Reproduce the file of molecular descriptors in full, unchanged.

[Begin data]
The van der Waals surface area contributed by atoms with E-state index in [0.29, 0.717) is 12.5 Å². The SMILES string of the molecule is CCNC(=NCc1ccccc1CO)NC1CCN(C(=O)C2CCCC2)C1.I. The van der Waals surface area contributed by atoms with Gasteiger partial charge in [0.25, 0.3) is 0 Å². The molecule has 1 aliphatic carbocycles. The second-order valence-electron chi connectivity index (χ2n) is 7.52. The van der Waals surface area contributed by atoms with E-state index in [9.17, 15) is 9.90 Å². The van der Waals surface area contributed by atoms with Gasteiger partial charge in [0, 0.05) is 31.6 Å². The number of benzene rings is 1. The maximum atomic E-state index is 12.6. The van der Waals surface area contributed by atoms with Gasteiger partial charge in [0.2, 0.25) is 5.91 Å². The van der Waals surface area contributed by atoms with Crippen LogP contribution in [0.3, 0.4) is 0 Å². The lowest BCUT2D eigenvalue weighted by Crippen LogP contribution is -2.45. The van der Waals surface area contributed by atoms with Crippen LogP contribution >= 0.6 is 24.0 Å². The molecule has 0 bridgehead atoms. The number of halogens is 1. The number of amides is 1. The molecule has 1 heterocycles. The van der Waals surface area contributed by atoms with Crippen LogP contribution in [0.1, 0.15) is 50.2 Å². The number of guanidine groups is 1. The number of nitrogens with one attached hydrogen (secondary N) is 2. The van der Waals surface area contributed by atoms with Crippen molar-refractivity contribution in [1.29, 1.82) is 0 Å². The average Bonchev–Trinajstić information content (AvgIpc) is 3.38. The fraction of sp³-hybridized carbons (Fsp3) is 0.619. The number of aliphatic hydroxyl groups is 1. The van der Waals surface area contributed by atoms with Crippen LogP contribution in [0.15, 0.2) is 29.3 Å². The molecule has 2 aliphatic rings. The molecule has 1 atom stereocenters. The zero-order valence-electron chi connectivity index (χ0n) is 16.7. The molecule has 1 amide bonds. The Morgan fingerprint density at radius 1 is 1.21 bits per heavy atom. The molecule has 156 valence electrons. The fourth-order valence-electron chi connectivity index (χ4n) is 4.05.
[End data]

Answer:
The van der Waals surface area contributed by atoms with E-state index in [0.29, 0.717) is 12.5 Å². The SMILES string of the molecule is CCNC(=NCc1ccccc1CO)NC1CCN(C(=O)C2CCCC2)C1.I. The van der Waals surface area contributed by atoms with Gasteiger partial charge in [0.25, 0.3) is 0 Å². The molecule has 1 aliphatic carbocycles. The second-order valence-electron chi connectivity index (χ2n) is 7.52. The van der Waals surface area contributed by atoms with E-state index in [9.17, 15) is 9.90 Å². The van der Waals surface area contributed by atoms with Gasteiger partial charge in [0, 0.05) is 31.6 Å². The number of benzene rings is 1. The maximum atomic E-state index is 12.6. The van der Waals surface area contributed by atoms with Gasteiger partial charge in [0.2, 0.25) is 5.91 Å². The van der Waals surface area contributed by atoms with Crippen LogP contribution in [0.3, 0.4) is 0 Å². The lowest BCUT2D eigenvalue weighted by Crippen LogP contribution is -2.45. The van der Waals surface area contributed by atoms with Crippen LogP contribution >= 0.6 is 24.0 Å². The molecule has 0 bridgehead atoms. The number of halogens is 1. The number of amides is 1. The molecule has 1 heterocycles. The van der Waals surface area contributed by atoms with Crippen LogP contribution in [0.1, 0.15) is 50.2 Å². The number of guanidine groups is 1. The number of nitrogens with one attached hydrogen (secondary N) is 2. The van der Waals surface area contributed by atoms with Crippen molar-refractivity contribution in [1.29, 1.82) is 0 Å². The average Bonchev–Trinajstić information content (AvgIpc) is 3.38. The fraction of sp³-hybridized carbons (Fsp3) is 0.619. The number of aliphatic hydroxyl groups is 1. The van der Waals surface area contributed by atoms with Crippen LogP contribution in [0.15, 0.2) is 29.3 Å². The molecule has 2 aliphatic rings. The molecule has 1 atom stereocenters. The zero-order valence-electron chi connectivity index (χ0n) is 16.7. The molecule has 1 amide bonds. The Morgan fingerprint density at radius 1 is 1.21 bits per heavy atom. The molecule has 156 valence electrons. The fourth-order valence-electron chi connectivity index (χ4n) is 4.05.